The symptom with the greatest association with all-cause mortality was dizziness, which was associated with an increased risk of 58% when rated moderate or severe. Any dizziness at all was linked to a 12% increased risk of cardiovascular disease, compared with no dizziness. Machine learning with thedetermined that the symptoms most predictive of cardiovascular disease were dizziness, heart racing, feeling tired, and joint pain. The symptoms most associated with all-cause mortality, based on the machine learning algorithm, were dizziness, tremors, and feeling tired.
Dr. Nudy said that their study did not look at mitigation strategies. “Women should discuss with their physician the best methods for cardiovascular risk reduction,” he said. He also cautioned that severe menopausal symptoms can also indicate other health conditions that may require investigation.
“It is certainly possible some symptoms may represent other medical conditions we were unable to control for and may not be directly related to menopause,” such as autoimmune diseases, endocrine abnormalities, or subclinical cardiovascular disease, he said. Additional limitations of the study included an older cohort and retrospective assessment of menopausal symptoms only at baseline. In addition, ”we did not assess the cardiovascular risk among women whose symptoms persisted versus resolved during the study period,” Dr. Nudy said.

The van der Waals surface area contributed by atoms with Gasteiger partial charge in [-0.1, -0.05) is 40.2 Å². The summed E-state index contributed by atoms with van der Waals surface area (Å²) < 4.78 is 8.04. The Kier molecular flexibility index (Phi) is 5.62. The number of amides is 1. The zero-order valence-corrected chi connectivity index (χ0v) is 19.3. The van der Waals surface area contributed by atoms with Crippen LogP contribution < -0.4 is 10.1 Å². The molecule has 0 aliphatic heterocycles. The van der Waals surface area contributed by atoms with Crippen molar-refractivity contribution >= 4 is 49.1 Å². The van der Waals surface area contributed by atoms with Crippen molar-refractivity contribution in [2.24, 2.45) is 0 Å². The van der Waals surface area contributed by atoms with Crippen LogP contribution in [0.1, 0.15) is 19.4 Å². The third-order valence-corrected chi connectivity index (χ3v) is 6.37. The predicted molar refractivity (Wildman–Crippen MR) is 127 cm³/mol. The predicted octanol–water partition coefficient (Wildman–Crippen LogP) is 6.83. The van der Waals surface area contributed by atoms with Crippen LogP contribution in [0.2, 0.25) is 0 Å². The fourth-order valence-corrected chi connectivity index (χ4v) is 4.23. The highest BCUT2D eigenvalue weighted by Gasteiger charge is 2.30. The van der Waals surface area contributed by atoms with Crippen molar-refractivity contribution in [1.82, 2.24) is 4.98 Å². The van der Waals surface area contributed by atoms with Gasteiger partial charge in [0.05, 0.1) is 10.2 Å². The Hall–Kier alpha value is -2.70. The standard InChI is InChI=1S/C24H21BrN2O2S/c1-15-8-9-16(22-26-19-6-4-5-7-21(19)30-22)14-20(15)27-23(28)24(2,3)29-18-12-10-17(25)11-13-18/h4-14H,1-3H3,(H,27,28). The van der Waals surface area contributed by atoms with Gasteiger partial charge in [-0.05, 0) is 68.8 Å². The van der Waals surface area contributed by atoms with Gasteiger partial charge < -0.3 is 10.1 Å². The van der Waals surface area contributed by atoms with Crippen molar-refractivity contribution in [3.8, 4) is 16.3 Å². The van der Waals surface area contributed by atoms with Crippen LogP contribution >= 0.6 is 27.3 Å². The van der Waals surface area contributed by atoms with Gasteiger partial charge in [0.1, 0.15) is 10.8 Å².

Dr. Nachtigall said a key message is that people who are experiencing these symptoms should try to get treatment for them and attempt to alleviate them, hopefully reducing the risk of heart disease and death.
”Estrogen treatment is one excellent option for some individuals and should be considered in the appropriate person,” Dr. Nachtigall said. “If estrogen treatment is to be considered, it should be given closer to menopause, within the first 10 years after menopause and in younger individuals (under 59) at start.”
Dr. Nachtigall referred to theconcluding that, for healthy women within 10 years of menopause who have bothersome menopause symptoms, “the benefits of hormone therapy outweigh its risks, with fewer cardiovascular events in younger versus older women.”
”Menopause and having menopausal symptoms is an opportunity for clinicians and patients to have a conversation about appropriate individualized management options,” Dr. Nachtigall said.
Women may also be able to mitigate their cardiovascular risk with regular exercise, eating a healthy diet, not smoking, and getting adequate sleep, Dr. Nachtigall said. But these healthy behaviors may not adequately treat moderate or severe menopausal symptoms.
“Some health care providers have said that because menopause happens naturally, individuals should just accept the symptoms and try to wait it out and not get treatment, but this study, as well as others, makes it clear that it actually may be beneficial to treat the symptoms,” Dr. Nachtigall said.
The research used no external funding. Dr. Nudy and Dr. Nachtigall had no disclosures.